Stephanie’s Ponytail

When we were first asked in class to name a favorite book from our childhood, one of my favorites, Stephanie’s Ponytail by Robert Munsch, instantly came to mind. It is not pornographic, sexist, or egocentric. The story goes a little something like this:

Stephanie is a young girl who goes to school and is bored with everyone’s plain long hair. She goes home and asks her mom to make her hair into a ponytail. When she goes to school the next day with her new ponytail, all the girls yell at her “UGLY UGLY … VERY UGLY!” Stephanie glares at them and says, “It’s MY ponytail, and I LIKE IT.”

Stephanie goes home, unaffected by her classmates, and returns the next day with a ponytail again. This time, however, all of her classmates have ponytails too. “COPYCATS!” yells Stephanie, “BRAINLESS COPYCATS! You just did that because I did it. You have no brains in your head.” The next day Stephanie wears a ponytail on the side of her head to be different. All the other students tell her that her hair is ugly but come back with the side ponytails like hers the next day (even the boys! Love how the book was not sexist). Stephanie can’t believe how everyone keeps copying her, so she tells all of the students that tomorrow she is going to come back with a shaved head. She comes back the next day with a ponytail, and… everyone has shaved their heads. In response to their shaved heads, Stephanie tells them, “UGLY, UGLY… VERY UGLY!”

The point of Stephanie’s Ponytail is clearly to encourage young children to do what they think is right and not just follow along with the crowd. The author shows that oftentimes, kids will just go along with what they think is cool and not dare to be different or think for themselves, like Stephanie did. Because Stephanie ends up the only one without an ugly shaved head at the end, Munsch tells his young readers to think for themselves—a very Enlightened thought. Locke comments on the idiocy of many students:

“But how any one’s being put into a mix’d herd of unruly boys, and there learning to wrangle at trap, or rook at span-farthing, fits him for civil conversation or business, I do not see. And what qualities are ordinarily to be got from such a troop of play-fellows as schools usually assemble together from parents of all kinds, that a father should so much covet, is hard to divine.”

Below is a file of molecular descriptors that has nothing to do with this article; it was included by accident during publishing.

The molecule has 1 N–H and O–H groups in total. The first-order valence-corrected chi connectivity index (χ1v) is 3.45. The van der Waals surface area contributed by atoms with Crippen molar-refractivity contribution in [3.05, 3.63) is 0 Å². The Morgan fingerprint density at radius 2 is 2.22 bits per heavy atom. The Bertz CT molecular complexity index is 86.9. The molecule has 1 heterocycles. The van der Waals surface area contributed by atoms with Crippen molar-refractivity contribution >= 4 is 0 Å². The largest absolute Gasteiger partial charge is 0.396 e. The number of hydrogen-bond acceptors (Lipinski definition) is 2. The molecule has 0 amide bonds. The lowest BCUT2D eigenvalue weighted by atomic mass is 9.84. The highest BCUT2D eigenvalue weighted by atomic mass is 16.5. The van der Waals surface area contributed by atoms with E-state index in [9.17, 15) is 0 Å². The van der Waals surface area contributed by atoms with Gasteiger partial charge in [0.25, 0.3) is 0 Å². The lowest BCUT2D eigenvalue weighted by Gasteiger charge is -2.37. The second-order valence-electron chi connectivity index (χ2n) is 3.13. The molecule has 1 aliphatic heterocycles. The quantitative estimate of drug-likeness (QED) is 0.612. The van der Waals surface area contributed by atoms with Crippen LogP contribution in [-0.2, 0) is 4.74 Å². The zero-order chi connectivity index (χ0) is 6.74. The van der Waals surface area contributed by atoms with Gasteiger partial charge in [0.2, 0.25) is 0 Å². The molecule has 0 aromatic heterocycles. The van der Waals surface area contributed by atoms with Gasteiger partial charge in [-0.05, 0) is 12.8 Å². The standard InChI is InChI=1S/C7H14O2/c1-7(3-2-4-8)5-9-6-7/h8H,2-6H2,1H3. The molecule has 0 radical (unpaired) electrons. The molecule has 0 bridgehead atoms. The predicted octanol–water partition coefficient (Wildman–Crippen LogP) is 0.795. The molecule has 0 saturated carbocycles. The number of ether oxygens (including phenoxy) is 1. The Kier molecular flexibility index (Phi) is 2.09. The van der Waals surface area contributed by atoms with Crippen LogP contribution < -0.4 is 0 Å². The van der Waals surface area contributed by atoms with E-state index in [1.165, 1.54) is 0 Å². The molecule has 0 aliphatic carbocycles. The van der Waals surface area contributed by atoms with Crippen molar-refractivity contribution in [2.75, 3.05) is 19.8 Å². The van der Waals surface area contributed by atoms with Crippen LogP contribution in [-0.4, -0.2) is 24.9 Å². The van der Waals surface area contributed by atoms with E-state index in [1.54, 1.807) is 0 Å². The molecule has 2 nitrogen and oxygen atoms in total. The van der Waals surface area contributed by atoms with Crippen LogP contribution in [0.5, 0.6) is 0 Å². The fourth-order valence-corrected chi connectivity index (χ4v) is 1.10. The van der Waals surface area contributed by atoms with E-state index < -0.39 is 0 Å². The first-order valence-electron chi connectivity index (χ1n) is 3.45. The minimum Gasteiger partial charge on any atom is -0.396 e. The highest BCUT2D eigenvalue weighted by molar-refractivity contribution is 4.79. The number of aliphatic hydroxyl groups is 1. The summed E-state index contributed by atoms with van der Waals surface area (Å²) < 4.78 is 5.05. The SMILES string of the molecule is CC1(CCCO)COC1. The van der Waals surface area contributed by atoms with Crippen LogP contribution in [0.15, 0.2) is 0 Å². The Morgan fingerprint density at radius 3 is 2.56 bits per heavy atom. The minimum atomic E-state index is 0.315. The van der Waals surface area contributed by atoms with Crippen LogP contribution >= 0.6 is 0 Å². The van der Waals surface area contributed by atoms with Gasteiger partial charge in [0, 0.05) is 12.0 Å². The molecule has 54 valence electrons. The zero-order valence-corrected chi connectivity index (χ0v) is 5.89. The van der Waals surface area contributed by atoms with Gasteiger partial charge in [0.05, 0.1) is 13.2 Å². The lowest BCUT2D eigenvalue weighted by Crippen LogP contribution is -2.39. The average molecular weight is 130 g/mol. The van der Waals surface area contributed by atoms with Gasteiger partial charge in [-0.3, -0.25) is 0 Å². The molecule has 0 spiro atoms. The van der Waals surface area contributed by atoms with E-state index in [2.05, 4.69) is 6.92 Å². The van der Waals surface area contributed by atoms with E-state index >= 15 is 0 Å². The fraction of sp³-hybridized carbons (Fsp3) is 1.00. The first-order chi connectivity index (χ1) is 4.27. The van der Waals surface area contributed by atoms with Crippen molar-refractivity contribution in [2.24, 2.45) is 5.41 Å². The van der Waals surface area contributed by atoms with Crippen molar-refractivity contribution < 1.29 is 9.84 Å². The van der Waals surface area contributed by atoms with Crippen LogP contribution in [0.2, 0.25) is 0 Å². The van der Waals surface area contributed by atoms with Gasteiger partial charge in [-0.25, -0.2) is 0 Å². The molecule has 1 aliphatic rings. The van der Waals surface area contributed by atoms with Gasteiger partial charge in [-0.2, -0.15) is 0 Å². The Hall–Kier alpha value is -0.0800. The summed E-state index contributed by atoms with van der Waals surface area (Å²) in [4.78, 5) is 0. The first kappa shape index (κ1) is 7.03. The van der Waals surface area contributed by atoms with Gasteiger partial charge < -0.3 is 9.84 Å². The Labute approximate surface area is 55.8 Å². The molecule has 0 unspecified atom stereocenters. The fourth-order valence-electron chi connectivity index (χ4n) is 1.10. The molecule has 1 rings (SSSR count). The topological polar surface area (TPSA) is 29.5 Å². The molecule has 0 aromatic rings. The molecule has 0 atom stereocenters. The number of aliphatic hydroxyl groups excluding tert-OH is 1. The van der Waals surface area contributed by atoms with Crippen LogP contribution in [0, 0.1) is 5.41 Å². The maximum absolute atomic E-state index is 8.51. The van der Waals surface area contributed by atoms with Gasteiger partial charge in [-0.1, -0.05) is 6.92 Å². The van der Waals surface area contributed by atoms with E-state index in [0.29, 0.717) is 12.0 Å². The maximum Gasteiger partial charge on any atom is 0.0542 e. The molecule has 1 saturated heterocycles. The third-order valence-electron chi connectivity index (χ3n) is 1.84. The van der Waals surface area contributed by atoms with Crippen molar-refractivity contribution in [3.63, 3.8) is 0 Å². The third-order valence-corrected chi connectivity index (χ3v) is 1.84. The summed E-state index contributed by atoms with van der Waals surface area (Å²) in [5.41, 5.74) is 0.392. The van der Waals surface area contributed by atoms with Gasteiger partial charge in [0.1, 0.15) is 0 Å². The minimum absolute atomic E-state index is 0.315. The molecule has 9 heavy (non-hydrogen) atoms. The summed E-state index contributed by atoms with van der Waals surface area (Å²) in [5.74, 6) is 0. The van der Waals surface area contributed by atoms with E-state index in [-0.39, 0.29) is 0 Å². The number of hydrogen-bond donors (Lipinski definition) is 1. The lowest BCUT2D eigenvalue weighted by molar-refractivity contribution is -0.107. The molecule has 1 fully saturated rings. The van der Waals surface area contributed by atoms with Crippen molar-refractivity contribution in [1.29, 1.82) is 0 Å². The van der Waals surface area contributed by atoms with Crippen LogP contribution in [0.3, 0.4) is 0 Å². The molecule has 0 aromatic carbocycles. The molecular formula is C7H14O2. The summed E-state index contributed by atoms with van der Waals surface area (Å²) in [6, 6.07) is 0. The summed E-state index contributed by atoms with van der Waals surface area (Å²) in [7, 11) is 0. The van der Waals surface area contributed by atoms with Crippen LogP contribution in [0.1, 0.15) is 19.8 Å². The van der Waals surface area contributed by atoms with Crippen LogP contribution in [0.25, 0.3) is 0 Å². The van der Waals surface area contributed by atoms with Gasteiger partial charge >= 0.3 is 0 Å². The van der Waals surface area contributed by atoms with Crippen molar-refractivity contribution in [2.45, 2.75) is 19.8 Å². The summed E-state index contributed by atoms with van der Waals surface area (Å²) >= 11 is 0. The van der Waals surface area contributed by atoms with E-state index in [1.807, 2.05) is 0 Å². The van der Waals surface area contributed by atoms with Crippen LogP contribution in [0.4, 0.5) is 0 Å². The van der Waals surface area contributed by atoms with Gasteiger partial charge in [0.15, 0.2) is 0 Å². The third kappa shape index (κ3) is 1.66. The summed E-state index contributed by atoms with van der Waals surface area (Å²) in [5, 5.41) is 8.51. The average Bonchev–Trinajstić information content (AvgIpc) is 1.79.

He also writes, “… therefore I cannot but prefer breeding of a young gentleman at home in his father’s sight, under a good governour, as much the best and safest way to this great and main end of education…”

According to these excerpts from Thoughts Concerning Education, Locke would most likely agree with Munsch’s point that students need to try to think for themselves and be different. Locke would HATE the students in Stephanie’s Ponytail!

Strasburg writes about children’s tendencies to be persuaded by the media: “Children are eager to learn, have less real-world experience, and have less developed cognitive skills, making them ultimately more vulnerable to media messages.” Young children have less strongly formed opinions, and are more likely to be swayed by the media and less likely to  know how to think for themselves. The same goes for peer pressure in schools, as evidenced in Stephanie’s Ponytail.

In “Ode Upon a Distant Prospect of Eton College,” Gray writes, “Yet ah! why should they know their fate? 
Since sorrow never comes too late,
 And happiness too swiftly flies.
Thought would destroy their paradise.
 No more; where ignorance is bliss,
 ‘Tis folly to be wise.” This is an outdated view that contrasts with the message of Stephanie’s Ponytail. The children’s picture book is advocating to NOT be ignorant and go along with what everyone is doing. In this sense, Stephanie’s Ponytail is a modern counterargument to Gray’s opinion that ignorance is bliss. Instead, Munsch believes children should be different and question what the crowd is doing blindly.



One thought on “Stephanie’s Ponytail

  1. Great job! I agree that the message portrayed in Stephanie’s Ponytail contrasts with Gray’s view, and serves as a counterargument and that it seems to line up more with Locke and Strasburger. The only criticism I have is that I felt that there was a little too much summary, both of the picture book and of the other writings. Other than that, great!

    Grade: S

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